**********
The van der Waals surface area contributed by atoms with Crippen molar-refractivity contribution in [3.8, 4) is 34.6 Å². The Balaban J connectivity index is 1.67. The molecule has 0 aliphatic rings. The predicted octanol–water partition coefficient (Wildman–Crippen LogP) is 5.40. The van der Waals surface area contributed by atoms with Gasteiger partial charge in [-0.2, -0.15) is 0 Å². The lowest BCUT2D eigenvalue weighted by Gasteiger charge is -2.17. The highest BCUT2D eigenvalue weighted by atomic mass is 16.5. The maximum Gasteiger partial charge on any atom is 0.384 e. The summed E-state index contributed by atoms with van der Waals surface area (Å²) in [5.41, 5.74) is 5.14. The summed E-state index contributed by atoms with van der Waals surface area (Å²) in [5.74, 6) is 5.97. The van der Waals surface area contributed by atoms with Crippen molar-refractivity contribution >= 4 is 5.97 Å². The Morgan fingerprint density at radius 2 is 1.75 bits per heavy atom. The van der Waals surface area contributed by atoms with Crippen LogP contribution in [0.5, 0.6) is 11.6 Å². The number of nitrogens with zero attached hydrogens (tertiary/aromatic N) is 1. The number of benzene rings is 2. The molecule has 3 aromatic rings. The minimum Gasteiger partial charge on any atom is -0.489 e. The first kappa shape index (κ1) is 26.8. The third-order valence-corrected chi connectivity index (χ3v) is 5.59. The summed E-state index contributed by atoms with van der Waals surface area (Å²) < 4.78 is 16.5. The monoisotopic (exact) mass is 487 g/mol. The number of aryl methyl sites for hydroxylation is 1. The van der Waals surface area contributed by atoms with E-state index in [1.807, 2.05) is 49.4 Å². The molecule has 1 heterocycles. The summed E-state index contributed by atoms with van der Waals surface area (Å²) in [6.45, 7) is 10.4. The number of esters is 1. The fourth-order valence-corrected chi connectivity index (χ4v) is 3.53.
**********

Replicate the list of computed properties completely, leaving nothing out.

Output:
The van der Waals surface area contributed by atoms with Crippen molar-refractivity contribution in [3.8, 4) is 34.6 Å². The Balaban J connectivity index is 1.67. The molecule has 0 aliphatic rings. The predicted octanol–water partition coefficient (Wildman–Crippen LogP) is 5.40. The van der Waals surface area contributed by atoms with Gasteiger partial charge in [-0.2, -0.15) is 0 Å². The lowest BCUT2D eigenvalue weighted by Gasteiger charge is -2.17. The highest BCUT2D eigenvalue weighted by atomic mass is 16.5. The maximum Gasteiger partial charge on any atom is 0.384 e. The summed E-state index contributed by atoms with van der Waals surface area (Å²) in [5.41, 5.74) is 5.14. The summed E-state index contributed by atoms with van der Waals surface area (Å²) in [5.74, 6) is 5.97. The van der Waals surface area contributed by atoms with Crippen molar-refractivity contribution >= 4 is 5.97 Å². The Morgan fingerprint density at radius 2 is 1.75 bits per heavy atom. The van der Waals surface area contributed by atoms with Crippen LogP contribution in [0.5, 0.6) is 11.6 Å². The number of nitrogens with zero attached hydrogens (tertiary/aromatic N) is 1. The number of benzene rings is 2. The molecule has 3 aromatic rings. The minimum Gasteiger partial charge on any atom is -0.489 e. The first kappa shape index (κ1) is 26.8. The third-order valence-corrected chi connectivity index (χ3v) is 5.59. The summed E-state index contributed by atoms with van der Waals surface area (Å²) < 4.78 is 16.5. The monoisotopic (exact) mass is 487 g/mol. The number of aryl methyl sites for hydroxylation is 1. The van der Waals surface area contributed by atoms with E-state index in [1.807, 2.05) is 49.4 Å². The molecule has 1 heterocycles. The summed E-state index contributed by atoms with van der Waals surface area (Å²) in [6.45, 7) is 10.4. The number of esters is 1. The fourth-order valence-corrected chi connectivity index (χ4v) is 3.53.